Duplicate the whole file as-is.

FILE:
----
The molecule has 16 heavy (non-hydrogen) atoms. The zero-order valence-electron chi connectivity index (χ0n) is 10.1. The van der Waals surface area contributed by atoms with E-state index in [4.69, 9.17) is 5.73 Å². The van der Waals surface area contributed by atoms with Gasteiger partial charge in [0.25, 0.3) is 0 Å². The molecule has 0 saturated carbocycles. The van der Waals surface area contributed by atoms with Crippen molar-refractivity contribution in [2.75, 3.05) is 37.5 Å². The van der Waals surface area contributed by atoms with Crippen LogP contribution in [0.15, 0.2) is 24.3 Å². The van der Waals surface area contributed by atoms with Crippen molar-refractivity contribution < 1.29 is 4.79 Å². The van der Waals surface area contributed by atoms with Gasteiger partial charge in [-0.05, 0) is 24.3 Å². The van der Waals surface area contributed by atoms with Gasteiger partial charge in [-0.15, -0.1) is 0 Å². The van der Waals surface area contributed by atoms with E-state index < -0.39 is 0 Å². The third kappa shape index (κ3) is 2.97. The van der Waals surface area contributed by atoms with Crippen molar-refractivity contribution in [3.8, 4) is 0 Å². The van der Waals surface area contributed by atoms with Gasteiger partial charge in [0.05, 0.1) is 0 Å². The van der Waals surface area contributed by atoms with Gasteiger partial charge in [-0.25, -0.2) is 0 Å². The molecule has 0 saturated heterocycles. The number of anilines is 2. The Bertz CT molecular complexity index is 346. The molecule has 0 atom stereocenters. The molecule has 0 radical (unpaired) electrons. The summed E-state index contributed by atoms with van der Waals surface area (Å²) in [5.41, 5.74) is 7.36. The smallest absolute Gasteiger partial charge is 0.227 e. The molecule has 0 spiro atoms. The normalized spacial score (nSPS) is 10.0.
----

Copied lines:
The molecule has 16 heavy (non-hydrogen) atoms. The zero-order valence-electron chi connectivity index (χ0n) is 10.1. The van der Waals surface area contributed by atoms with E-state index in [4.69, 9.17) is 5.73 Å². The van der Waals surface area contributed by atoms with Gasteiger partial charge in [0.25, 0.3) is 0 Å². The molecule has 0 saturated carbocycles. The van der Waals surface area contributed by atoms with Crippen molar-refractivity contribution in [2.75, 3.05) is 37.5 Å². The van der Waals surface area contributed by atoms with Crippen LogP contribution in [0.15, 0.2) is 24.3 Å². The van der Waals surface area contributed by atoms with Crippen molar-refractivity contribution < 1.29 is 4.79 Å². The van der Waals surface area contributed by atoms with Gasteiger partial charge in [-0.05, 0) is 24.3 Å². The van der Waals surface area contributed by atoms with Gasteiger partial charge in [-0.15, -0.1) is 0 Å². The van der Waals surface area contributed by atoms with E-state index < -0.39 is 0 Å². The third kappa shape index (κ3) is 2.97. The van der Waals surface area contributed by atoms with Crippen molar-refractivity contribution in [3.8, 4) is 0 Å². The van der Waals surface area contributed by atoms with Gasteiger partial charge in [0.05, 0.1) is 0 Å². The van der Waals surface area contributed by atoms with Gasteiger partial charge in [-0.25, -0.2) is 0 Å². The molecule has 0 saturated heterocycles. The number of anilines is 2. The Bertz CT molecular complexity index is 346. The molecule has 0 atom stereocenters. The molecule has 0 radical (unpaired) electrons. The summed E-state index contributed by atoms with van der Waals surface area (Å²) in [5.41, 5.74) is 7.36. The smallest absolute Gasteiger partial charge is 0.227 e. The molecule has 0 spiro atoms. The normalized spacial score (nSPS) is 10.0.